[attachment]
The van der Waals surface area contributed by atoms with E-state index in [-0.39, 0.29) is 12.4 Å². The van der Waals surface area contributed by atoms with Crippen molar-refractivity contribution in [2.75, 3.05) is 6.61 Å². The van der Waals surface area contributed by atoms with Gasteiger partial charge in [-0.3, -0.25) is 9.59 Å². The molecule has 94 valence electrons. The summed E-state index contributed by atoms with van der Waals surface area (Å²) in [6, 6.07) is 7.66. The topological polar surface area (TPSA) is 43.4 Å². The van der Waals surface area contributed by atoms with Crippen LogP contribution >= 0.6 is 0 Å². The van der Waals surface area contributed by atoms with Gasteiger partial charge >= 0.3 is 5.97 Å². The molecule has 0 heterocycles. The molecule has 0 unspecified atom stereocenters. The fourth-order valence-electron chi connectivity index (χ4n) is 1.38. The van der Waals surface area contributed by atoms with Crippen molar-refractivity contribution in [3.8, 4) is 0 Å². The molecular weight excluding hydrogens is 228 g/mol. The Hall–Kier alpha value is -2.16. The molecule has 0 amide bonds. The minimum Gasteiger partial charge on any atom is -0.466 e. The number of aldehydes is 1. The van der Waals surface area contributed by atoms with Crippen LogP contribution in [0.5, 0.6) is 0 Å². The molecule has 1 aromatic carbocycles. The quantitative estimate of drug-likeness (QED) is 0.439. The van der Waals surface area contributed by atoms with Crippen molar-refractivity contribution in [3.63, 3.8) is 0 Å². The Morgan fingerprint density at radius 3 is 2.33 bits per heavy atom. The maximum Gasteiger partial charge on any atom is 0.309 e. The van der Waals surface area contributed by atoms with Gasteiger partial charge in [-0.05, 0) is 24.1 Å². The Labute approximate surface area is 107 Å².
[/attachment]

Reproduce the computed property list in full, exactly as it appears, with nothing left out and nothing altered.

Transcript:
The van der Waals surface area contributed by atoms with E-state index in [-0.39, 0.29) is 12.4 Å². The van der Waals surface area contributed by atoms with Crippen molar-refractivity contribution in [2.75, 3.05) is 6.61 Å². The van der Waals surface area contributed by atoms with Gasteiger partial charge in [-0.3, -0.25) is 9.59 Å². The molecule has 94 valence electrons. The summed E-state index contributed by atoms with van der Waals surface area (Å²) in [6, 6.07) is 7.66. The topological polar surface area (TPSA) is 43.4 Å². The van der Waals surface area contributed by atoms with Crippen LogP contribution >= 0.6 is 0 Å². The van der Waals surface area contributed by atoms with Gasteiger partial charge >= 0.3 is 5.97 Å². The molecule has 0 heterocycles. The molecule has 0 unspecified atom stereocenters. The fourth-order valence-electron chi connectivity index (χ4n) is 1.38. The van der Waals surface area contributed by atoms with Crippen molar-refractivity contribution in [3.8, 4) is 0 Å². The molecular weight excluding hydrogens is 228 g/mol. The Hall–Kier alpha value is -2.16. The molecule has 0 amide bonds. The minimum Gasteiger partial charge on any atom is -0.466 e. The number of aldehydes is 1. The van der Waals surface area contributed by atoms with Crippen LogP contribution in [0.5, 0.6) is 0 Å². The molecule has 1 aromatic carbocycles. The quantitative estimate of drug-likeness (QED) is 0.439. The van der Waals surface area contributed by atoms with Crippen molar-refractivity contribution in [3.63, 3.8) is 0 Å². The Morgan fingerprint density at radius 3 is 2.33 bits per heavy atom. The maximum Gasteiger partial charge on any atom is 0.309 e. The van der Waals surface area contributed by atoms with Gasteiger partial charge in [-0.05, 0) is 24.1 Å². The Labute approximate surface area is 107 Å².